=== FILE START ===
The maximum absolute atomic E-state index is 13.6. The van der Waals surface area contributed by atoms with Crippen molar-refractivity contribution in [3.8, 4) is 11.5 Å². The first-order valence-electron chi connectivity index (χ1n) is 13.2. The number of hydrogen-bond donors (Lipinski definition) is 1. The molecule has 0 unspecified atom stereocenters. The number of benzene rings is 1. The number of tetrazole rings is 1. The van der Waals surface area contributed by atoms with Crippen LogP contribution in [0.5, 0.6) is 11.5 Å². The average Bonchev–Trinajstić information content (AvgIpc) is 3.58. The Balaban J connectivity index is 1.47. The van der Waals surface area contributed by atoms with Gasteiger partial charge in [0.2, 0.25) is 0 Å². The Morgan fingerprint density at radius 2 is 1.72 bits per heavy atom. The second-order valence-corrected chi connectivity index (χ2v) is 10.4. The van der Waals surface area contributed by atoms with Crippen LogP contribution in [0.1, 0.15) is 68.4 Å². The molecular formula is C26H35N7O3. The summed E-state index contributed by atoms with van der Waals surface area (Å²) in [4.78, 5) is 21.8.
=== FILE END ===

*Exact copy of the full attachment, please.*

The maximum absolute atomic E-state index is 13.6. The van der Waals surface area contributed by atoms with Crippen molar-refractivity contribution in [3.8, 4) is 11.5 Å². The first-order valence-electron chi connectivity index (χ1n) is 13.2. The number of hydrogen-bond donors (Lipinski definition) is 1. The molecule has 0 unspecified atom stereocenters. The number of benzene rings is 1. The number of tetrazole rings is 1. The van der Waals surface area contributed by atoms with Crippen LogP contribution in [0.5, 0.6) is 11.5 Å². The average Bonchev–Trinajstić information content (AvgIpc) is 3.58. The Balaban J connectivity index is 1.47. The van der Waals surface area contributed by atoms with Gasteiger partial charge in [0.2, 0.25) is 0 Å². The Morgan fingerprint density at radius 2 is 1.72 bits per heavy atom. The second-order valence-corrected chi connectivity index (χ2v) is 10.4. The van der Waals surface area contributed by atoms with Crippen LogP contribution in [0.1, 0.15) is 68.4 Å². The molecular formula is C26H35N7O3. The summed E-state index contributed by atoms with van der Waals surface area (Å²) in [4.78, 5) is 21.8.